## Assume in the following scenario that it is possible to travel faster than light

Message boards : Science : Assume in the following scenario that it is possible to travel faster than light

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Tomas

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Message 69379 - Posted 26 May 2007 20:01:19 UTC

Lets assume in the following scenario that it is possible to travel faster than light.

Suppose there are a star traveling in a strait line with twice the speed of light, it travels in such way that the closest point to us on its path will be 1 light year.

Would it be possible for us to see the star and if so, will wee se 2 stars traveling from the closest point to us on there path, 1 light year away, and in opposite directions to each other?

Tomas
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Klimax

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Message 69415 - Posted 27 May 2007 6:03:02 UTC - in response to Message 69379.

Lets assume in the following scenario that it is possible to travel faster than light.

Suppose there are a star traveling in a strait line with twice the speed of light, it travels in such way that the closest point to us on its path will be 1 light year.

Some theories says that the object would be in parallels universes,because we would get complex number as a result of Lorentz transformation in Special theory of relativity.And those universes can be anything,like different histories.
The best source for this are books by Stephen Hawking.

debugas

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Message 69445 - Posted 27 May 2007 19:45:14 UTC

yes Tomas you are right - the star would appear from nowhere at 1 l.y from you and then would seem to start moving in two opposite directions simultaniously. Dont you find it similar to the process of electron and positron appearing from nowhere and moving in opposite directions after their birth ?

one thing that puzzles me in FTL (faster than light) travel is how oscilations would be happening in such objects - let's say i have two mirrors on-board the ship that is moving at 2c and i try to send light beam between them... - i never get reflection back from rear mirror because the mirror overruns its light. In other words the rear mirror would be giving no reflection at all. Would it be showing the future ? Would i be seeing my future first and then living it later?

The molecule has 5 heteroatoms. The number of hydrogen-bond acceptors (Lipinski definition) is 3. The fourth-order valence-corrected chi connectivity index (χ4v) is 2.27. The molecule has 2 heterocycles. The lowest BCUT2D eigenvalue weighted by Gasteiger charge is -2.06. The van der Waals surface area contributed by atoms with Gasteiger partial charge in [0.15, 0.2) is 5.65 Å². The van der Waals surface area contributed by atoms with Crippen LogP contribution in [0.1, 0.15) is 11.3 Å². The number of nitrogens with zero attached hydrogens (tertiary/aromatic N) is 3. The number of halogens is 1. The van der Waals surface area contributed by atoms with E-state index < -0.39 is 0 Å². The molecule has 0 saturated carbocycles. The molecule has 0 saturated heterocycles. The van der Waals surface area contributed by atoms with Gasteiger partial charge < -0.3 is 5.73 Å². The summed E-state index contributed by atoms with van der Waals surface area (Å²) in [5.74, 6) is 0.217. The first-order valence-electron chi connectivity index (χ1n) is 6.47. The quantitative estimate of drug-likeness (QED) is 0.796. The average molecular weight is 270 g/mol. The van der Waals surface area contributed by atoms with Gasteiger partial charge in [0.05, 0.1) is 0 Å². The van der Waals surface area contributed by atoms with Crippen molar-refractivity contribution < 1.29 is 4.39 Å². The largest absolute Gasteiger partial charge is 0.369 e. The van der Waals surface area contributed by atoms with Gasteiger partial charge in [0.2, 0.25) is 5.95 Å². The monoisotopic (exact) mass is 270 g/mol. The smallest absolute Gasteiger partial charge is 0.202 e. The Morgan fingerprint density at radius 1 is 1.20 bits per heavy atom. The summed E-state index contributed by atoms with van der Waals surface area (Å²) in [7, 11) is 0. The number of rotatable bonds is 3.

Tomas

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Message 69678 - Posted 30 May 2007 19:32:52 UTC

I believe that most of the confusion regarding relativity is connected with the exact meaning of words and definitions. In the example with the observation of the moving star in this case an observer could say that he detected 2 stars and that one of the was assumed to move faster than light because the time observed on the star seamed to move backwards.

In the case with the detected muon at sea-level that are supposed to be indication of increased lifespan connected with the fact that they are moving with a speed close to the speed of light. Assume that they actually are moving faster than light. No matter how fast they are moving you could newer measure a shorter timespan between the cosmic ray interaction thousands of meters up and the time of detection of the muon at sea-level than it takes for the light to go the same distance but what you can measure is not necessarily the same as how it actually works.
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peanut

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Message 74456 - Posted 8 Sep 2007 0:56:01 UTC

I wonder if dark matter could be matter that is traveling faster than light relative to our reference frame.

I am not sure if that even makes sense. But this thread assumes it is possible to move faster than light with respect to some arbitrary reference frame. Could we see something that is moving faster than light? If that was possible, would what we see have greater than infinite energy if I understand E = mc*c right.

I did read the electron - positron thing. I have to let that sink in a bit. Not sure I'll ever understand any of this but it is fun thinking about it.

Tomas

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Message 74509 - Posted 9 Sep 2007 8:28:22 UTC - in response to Message 74456.

I wonder if dark matter could be matter that is traveling faster than light relative to our reference frame.

I don't think so, this is just my speculation.
Around every object there is an information bubble who's size and volume depends on the age and speed of the object.

Scenario 1.
A stationary star that have existed for 1 year is surrounded by an information bubble with a radius of 1 light year. The star can only be observed with in this volume.

Scenario 2.
A star that moves with 2x the speed of light and have existed for 1 year is surrounded by an information bubble shaped like half sphere with a radius of 1 light year in the back end and followed by a cone with radius of 1 light year and a length of 2 light year. The star will not be observable in front of it in the direction it moves but should be able to detect from the side and behind and the observable volume is bigger in this case than in scenario 1.

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Message boards : Science : Assume in the following scenario that it is possible to travel faster than light

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This material is based upon work supported by the National Science Foundation (NSF) under Grants PHY-1104902, PHY-1104617 and PHY-1105572 and by the Max Planck Gesellschaft (MPG). Any opinions, findings, and conclusions or recommendations expressed in this material are those of the investigators and do not necessarily reflect the views of the NSF or the MPG.